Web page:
1915 After whiffing in his first 3 AB’s, Walter Johnson wins his own game with a deep hit to CF in the bottom of the 10th. Washington defeats Cleveland, 2-1. The Nats move above the .500 mark for good.
1931 The Nats are allergic to home plate as they tie another record of dubious distinction. Washington strands a record tying 15 men on base in a 6-0 home loss to the Tribe. This record will stand until 1994. The Indian’s Wes Ferrell is credited with the victory, even though he gives up 10 hits.
1942 The Sens mash 20 hits off 6 different St. Louis pitchers in an 11-10 slugfest victory at Sportsman’s Park. The Browns Vern Stephens nearly wins the tilt for St. Louis by himself by collecting 5 safeties, including a homer and a pair of doubles.
1946 Getting a measure of revenge after enduring a sweep in Cleveland yesterday, the Nats return the favor today, winning both ends, 2-1 and 8-4. Batting as a pinch hitter, Indians P Bob Lemon hits his first ML home run of Early Wynn in the second game. Lemon will hit 37 home runs in his career, second all time among pitchers, behind the 38 from former Indian and Senator P Wes Ferrell. Walt Masterton is the game one victor, while Wynn gets the decision in the nitecap.
1963 This is why it has been said that baseball was designed to break your heart. P Joel Horlen of Chicago goes from the precipice of making history to a loss with two swings of the bat. Horlen carries a 1-0 lead and no-hitter into the bottom of the 9th. Horlen retires Jim King on a ground ball for out number one. Chuck Hinton steps into the box and hits a seeing eye single up the middle to break Horlen’s no hit bid. With the no hitter gone, Borlen bears down and gets Bobo Osborne to ground out for the second out. One out away from sending the Senators home with their 67th defeat of the year, Horlen makes his only mistake of the game to Don Lock. Lock gives himself a belated birthday present by blasting a game winning, 2-run homer for the stunning 2-1, Senator victory.
1969 At last, the Senators are able to do what every other American League team has done so far this year: Win at Seattle’s Sick’s Stadium. With the contest knotted at 2-2 in the the top of the 8th, Ken McMullen and Bernie Allen homer back-to-back off Gene Brabender to put away the pesky Pilots, 4-2. Joe Coleman walks 5, but strikes out 8 in a gutty, complete game effort.
Today we have a trio of birthdays of players who all began playing in other organizations and ended their major league careers as “Single Season Senators”. As usual, in alphabetical order, the birthday boys are…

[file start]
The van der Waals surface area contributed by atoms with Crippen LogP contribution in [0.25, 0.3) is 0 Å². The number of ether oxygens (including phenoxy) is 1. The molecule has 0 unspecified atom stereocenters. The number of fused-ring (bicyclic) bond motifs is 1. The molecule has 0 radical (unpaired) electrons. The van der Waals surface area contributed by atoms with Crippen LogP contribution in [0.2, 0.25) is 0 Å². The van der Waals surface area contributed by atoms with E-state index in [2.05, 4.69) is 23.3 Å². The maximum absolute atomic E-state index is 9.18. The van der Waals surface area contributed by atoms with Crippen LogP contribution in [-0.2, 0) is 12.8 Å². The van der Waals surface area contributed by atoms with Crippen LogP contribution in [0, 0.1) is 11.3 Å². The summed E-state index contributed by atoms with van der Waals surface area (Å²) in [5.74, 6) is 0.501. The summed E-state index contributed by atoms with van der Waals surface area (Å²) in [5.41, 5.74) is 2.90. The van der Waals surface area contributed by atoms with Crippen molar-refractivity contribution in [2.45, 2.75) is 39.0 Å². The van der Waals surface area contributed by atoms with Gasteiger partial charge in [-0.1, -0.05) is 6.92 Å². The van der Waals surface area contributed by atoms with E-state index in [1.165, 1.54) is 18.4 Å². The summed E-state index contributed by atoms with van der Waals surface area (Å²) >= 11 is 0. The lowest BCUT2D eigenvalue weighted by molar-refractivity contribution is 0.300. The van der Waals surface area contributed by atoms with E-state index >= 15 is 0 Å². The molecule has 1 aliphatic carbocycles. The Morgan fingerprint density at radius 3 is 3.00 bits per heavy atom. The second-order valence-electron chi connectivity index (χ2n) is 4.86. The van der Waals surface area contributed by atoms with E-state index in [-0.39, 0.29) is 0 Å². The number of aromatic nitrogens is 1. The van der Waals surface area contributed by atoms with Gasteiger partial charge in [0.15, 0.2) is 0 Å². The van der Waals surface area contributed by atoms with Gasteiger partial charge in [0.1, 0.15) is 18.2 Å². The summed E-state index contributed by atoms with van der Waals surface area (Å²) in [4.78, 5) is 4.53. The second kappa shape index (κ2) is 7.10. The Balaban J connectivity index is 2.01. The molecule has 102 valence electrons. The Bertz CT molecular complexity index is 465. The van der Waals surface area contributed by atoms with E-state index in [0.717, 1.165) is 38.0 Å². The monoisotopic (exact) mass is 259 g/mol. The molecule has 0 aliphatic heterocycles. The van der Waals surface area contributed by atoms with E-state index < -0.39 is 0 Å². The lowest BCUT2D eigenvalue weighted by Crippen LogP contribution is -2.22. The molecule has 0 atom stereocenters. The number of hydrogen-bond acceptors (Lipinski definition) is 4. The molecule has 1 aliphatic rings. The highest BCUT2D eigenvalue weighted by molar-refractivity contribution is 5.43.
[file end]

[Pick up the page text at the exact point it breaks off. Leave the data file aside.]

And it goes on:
Walter Easu Beall B Jul. 29, 1899 D Jan. 28, 1959
Washington, DC native Walter Beall first played in the majors with the New York Yankees in 1924. Pitching in parts of the 1924 through 1927 seasons in New York, his most active year would be 1926 when he’d play in 20 games and finish the season with a 2-4 record.
He’d return to the majors in 1929 with the Washington Senators, appearing in 3 games, pitching 7 innings, departing with a 1-0 record and an ERA of 3.86 to mark the end of his major league career.
Samuel Morrison Dungan B Jul. 29, 1866 D Mar. 16, 1939
Born just 1 year after the end of the Civil War, Sam Dungan would first play in what we now know as the National League in 1892 with the Chicago Colts. Playing in Chicago in 1892, 1893 and a portion of 1894, he’d be traded to the Louisville Colonels where he’d finish the 1894 season.
Dungan wouldn’t play again in the majors until 1900 when he played in 6 games for the Chicago Orphans.
In 1901, the inaugural season of the rival American League, Dungan would play for the Washington Senators. Primarily an outfielder, but also filling in at 1st base, Dungan would play in 138 games and hit .320 in his final season.
Donald Ralph Wert B Jul. 29, 1938 Still Living
Don Wert was originally signed by the Detroit Tigers in 1958. Primarily a 3rd baseman, Wert would appear in a Tigers uniform from 1964 through 1970. He’d be named to the 1968 All Star team and play in 6 games of the 1968 World Series that saw the Tigers defeat the St. Louis Cardinals.
Wert was a part of the infamous trade, made after the 1970 season, that brought him along with Elliott Maddox, Denny McLain and Norm McRae to the Senators in exchange for Ed Brinkman, Joe Coleman, Jim Hannan and Aurelio Rodriguez.
Beset with back problems, Wert was placed on the disabled list due to a back strain on March 30th, and would not be activated until April 20th. Wert would appear in only 20 games for the Senators and go 2 for 40 at bat. Assigned to AAA Denver on June 15th, Wert refused the assignment and was released by Washington on June 18th of 1971. He’d never appear in another major league game.